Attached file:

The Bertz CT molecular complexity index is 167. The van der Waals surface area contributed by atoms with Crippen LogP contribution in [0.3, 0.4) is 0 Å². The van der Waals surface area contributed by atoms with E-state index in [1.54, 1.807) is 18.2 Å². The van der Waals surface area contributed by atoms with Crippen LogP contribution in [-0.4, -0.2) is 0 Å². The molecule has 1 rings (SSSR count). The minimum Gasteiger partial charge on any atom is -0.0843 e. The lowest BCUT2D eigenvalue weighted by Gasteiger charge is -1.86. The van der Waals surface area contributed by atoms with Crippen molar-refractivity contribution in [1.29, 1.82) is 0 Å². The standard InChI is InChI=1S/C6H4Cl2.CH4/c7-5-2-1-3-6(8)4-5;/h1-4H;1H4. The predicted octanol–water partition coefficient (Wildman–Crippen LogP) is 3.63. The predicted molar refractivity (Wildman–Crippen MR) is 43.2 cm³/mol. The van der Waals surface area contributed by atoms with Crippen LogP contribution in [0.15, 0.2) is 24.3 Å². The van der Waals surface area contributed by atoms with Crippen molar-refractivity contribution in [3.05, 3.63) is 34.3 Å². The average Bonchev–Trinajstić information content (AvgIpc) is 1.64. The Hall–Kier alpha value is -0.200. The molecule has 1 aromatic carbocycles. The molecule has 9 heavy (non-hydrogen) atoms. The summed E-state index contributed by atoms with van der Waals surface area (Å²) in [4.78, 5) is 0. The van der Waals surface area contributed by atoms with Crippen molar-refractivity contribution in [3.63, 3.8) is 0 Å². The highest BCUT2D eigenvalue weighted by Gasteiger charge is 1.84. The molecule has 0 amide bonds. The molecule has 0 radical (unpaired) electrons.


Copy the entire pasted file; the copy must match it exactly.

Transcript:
The Bertz CT molecular complexity index is 167. The van der Waals surface area contributed by atoms with Crippen LogP contribution in [0.3, 0.4) is 0 Å². The van der Waals surface area contributed by atoms with E-state index in [1.54, 1.807) is 18.2 Å². The van der Waals surface area contributed by atoms with Crippen LogP contribution in [-0.4, -0.2) is 0 Å². The molecule has 1 rings (SSSR count). The minimum Gasteiger partial charge on any atom is -0.0843 e. The lowest BCUT2D eigenvalue weighted by Gasteiger charge is -1.86. The van der Waals surface area contributed by atoms with Crippen molar-refractivity contribution in [1.29, 1.82) is 0 Å². The standard InChI is InChI=1S/C6H4Cl2.CH4/c7-5-2-1-3-6(8)4-5;/h1-4H;1H4. The predicted octanol–water partition coefficient (Wildman–Crippen LogP) is 3.63. The predicted molar refractivity (Wildman–Crippen MR) is 43.2 cm³/mol. The van der Waals surface area contributed by atoms with Crippen LogP contribution in [0.15, 0.2) is 24.3 Å². The van der Waals surface area contributed by atoms with Crippen molar-refractivity contribution in [3.05, 3.63) is 34.3 Å². The average Bonchev–Trinajstić information content (AvgIpc) is 1.64. The Hall–Kier alpha value is -0.200. The molecule has 1 aromatic carbocycles. The molecule has 9 heavy (non-hydrogen) atoms. The summed E-state index contributed by atoms with van der Waals surface area (Å²) in [4.78, 5) is 0. The van der Waals surface area contributed by atoms with Crippen molar-refractivity contribution in [3.63, 3.8) is 0 Å². The highest BCUT2D eigenvalue weighted by Gasteiger charge is 1.84. The molecule has 0 amide bonds. The molecule has 0 radical (unpaired) electrons.